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EUVC Newsletter | 29.07.2023
Invitation to join the EUVC Expedition to Expand North Star in Dubai, how to use your portfolio model to manage investments & the reflections on the need for eternal health for eternal wealth.
Welcome to the GP/LP newsletter of Europe 🗞
Firstly a heartfelt welcome to the 634 newly subscribed venturers who have joined since our last post! If you haven’t yet, join the 10,839 LPs, VCs & Angels that do or share it with your besties🤗
Table of Contents
What goes up must come down
Apply to join the Exclusive EUVC Expedition to Expand North Star
Eternal Health for Eternal Wealth - the road to being around for your VC returns.
Using Your Venture Fund Forecast to Manage Investments
What goes up must come down
The magnitude of the drop in unicorn minting that we all so viscerally felt during the Lord’s year of 2022 can definitely be seen in the numbers of Affinity’s latest Unicorn report: The U.K. took a 55% hit, Germany a staggering 80%, and France a hefty 45%. Download the full report below for a good read 👀
Exclusive EUVC Expedition to Expand North Star
15 - 18 October, Dubai
Top VCs such as Andreessen Horowitz, Tiger Global and Coatue have jetted teams of executives to the region in a push to raise funds in a time that’s sizing up to be the hardest funding climate in decades.
We’ve partnered with Dubai World Trade Center to bring you the opportunity to experience the region first hand during Expand North star happening from 15 - 18th of October.
Across four days Expand North Star will present some of the world’s best startups from over 100 countries and welcome more than 1000 VCs from around the world.
The full VIP EUVC Expedition program will be made available upon acceptance to join the tour.
Eternal Health for Eternal Wealth - the road to actually being around for your VC returns.
As a reader of this newsletter, chances are you’re either a VC, an LP or Angel. You've made some big bets, and you're (hopefully) sitting on a pile of illiquid assets eagerly waiting for those sweet, sweet returns to rain down from the heavens.
But you know that your returns won't really start to kick in for another 10 years or so. That's a long time to wait.
And who knows what kind of shape you'll be in by then?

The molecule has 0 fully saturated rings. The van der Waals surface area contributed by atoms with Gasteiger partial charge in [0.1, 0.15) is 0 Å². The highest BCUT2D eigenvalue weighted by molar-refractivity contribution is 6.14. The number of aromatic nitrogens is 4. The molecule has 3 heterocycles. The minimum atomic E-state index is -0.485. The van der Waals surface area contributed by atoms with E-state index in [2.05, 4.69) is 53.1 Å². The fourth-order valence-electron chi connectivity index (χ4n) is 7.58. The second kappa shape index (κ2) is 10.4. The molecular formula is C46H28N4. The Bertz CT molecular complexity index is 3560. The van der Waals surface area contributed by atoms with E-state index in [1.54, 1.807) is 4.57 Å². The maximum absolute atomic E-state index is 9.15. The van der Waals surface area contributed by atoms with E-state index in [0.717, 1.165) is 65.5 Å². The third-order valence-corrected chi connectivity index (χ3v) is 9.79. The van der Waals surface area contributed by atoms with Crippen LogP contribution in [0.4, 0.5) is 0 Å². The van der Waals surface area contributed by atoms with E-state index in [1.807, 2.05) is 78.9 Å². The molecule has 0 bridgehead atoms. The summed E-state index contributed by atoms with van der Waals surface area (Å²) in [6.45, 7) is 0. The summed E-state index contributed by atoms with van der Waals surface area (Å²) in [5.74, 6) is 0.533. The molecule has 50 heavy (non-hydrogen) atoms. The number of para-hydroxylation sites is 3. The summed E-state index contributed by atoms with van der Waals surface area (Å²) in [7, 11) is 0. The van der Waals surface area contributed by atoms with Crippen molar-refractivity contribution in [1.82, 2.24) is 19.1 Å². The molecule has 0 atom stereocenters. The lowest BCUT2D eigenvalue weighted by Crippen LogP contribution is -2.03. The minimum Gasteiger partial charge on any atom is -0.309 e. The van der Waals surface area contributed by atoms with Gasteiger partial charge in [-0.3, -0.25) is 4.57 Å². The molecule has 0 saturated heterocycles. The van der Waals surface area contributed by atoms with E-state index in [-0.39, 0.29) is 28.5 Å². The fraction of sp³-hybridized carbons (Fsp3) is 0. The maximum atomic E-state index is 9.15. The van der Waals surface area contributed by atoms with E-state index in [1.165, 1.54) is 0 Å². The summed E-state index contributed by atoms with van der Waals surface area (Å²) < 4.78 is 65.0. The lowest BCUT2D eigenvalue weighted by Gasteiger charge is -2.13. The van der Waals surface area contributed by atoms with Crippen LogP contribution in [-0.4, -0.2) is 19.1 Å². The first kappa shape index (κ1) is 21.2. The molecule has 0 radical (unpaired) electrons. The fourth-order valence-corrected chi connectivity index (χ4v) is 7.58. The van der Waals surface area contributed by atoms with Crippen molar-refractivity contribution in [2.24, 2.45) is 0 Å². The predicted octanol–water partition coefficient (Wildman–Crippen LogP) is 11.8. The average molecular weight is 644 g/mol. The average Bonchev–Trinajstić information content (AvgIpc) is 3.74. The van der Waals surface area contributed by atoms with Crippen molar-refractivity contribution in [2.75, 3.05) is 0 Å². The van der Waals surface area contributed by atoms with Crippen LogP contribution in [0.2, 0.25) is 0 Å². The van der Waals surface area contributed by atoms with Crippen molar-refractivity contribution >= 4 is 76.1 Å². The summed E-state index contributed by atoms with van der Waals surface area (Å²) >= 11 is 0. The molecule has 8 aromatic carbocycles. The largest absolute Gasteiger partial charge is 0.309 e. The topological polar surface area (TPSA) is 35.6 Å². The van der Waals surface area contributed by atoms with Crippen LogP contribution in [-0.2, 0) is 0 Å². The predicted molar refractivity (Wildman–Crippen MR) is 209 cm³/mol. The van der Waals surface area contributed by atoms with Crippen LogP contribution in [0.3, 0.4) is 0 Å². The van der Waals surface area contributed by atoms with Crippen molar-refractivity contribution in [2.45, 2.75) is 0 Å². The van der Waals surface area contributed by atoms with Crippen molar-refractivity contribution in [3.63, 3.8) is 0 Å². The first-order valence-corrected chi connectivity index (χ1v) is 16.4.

Having set the wheels in motion with eu.vc that’s exactly the position David and I find ourselves in. So guess it’s about time we turn some of our attention to expanding the years of health so we’ll actually be around to enjoy the sweet life.
That's why I've been exploring longevity research and biohacking. I want to do everything I can to extend my healthspan and live a longer, healthier life.
As a first step on this journey, I've been reading David Sinclair's book Lifespan, and I'm intrigued by his findings. He argues that aging is not a natural process, but rather a disease that can be prevented - and even reversed. This book is a must-read.
Sinclair cites a number of studies that show that things like caloric restriction, exercise, and intermittent fasting can all help to extend lifespan. Let’s look at each a bit deeper.
Caloric restriction for more good years in prosperity
This is the most well-studied intervention for extending lifespan. Studies in rodents have shown that caloric restriction can extend lifespan by up to 30% by delivering a
Reduced risk of age-related diseases
Improved cognitive function and memory
Increased insulin sensitivity
Improved heart health
However, caloric restriction is not always easy to do, and it can be difficult to maintain over the long term. Enter intermittent fasting.
Intermittent fasting for more good years in prosperity
Intermittent fasting is a newer intervention that has been shown to have some of the same benefits as caloric restriction. Intermittent fasting involves alternating periods of eating and fasting. There are a variety of different intermittent fasting protocols, but one common protocol is the 16:8 diet, which involves fasting for 16 hours and eating during an 8-hour window. Curiously, I’ve been doing this for the last 10 years, a vestige from my days as a bodybuilder … And it has allowed me to eat pretty much whatever I want in those hours without having to shop for new pants… For me it’s been more like 18:6, though. But let’s look at the non-weight related qualities of this type of diet instead as the pursuit here isn’t washboard abs but a long life to enjoy the spoils of successful venture investing:
Reduced insulin levels Insulin is a hormone that helps the body to use glucose for energy. However, high levels of insulin can have a number of negative effects on the body, including increased inflammation and oxidative stress. Intermittent fasting can help to reduce insulin levels, which can protect against these negative effects and promote longevity.
Insulin is produced by the pancreas in response to the presence of glucose in the blood. When glucose levels are high, insulin signals the cells to take up glucose and use it for energy. However, when insulin levels are chronically high, as can happen with obesity or type 2 diabetes, the cells become resistant to insulin's effects. This can lead to a number of problems, including increased blood sugar levels, weight gain, and heart disease.
Intermittent fasting can help to reduce insulin levels by reducing the amount of glucose that is available to the body. When you fast, your body goes into a state of "ketosis," in which it starts to burn fat for energy. This process produces ketones, which can help to lower insulin levels.
Increased production of growth factors Growth factors are proteins that help to repair and regenerate cells. Intermittent fasting has been shown to increase the production of growth factors, such as IGF-1 and BDNF, which can help to keep cells healthy and prevent aging.
Growth factors are a diverse group of proteins that play a role in a wide variety of cellular processes, including cell growth, differentiation, and repair. They are also involved in the aging process. As we age, the production of growth factors declines, which can lead to a number of age-related problems, such as muscle loss, decreased bone density, and impaired wound healing.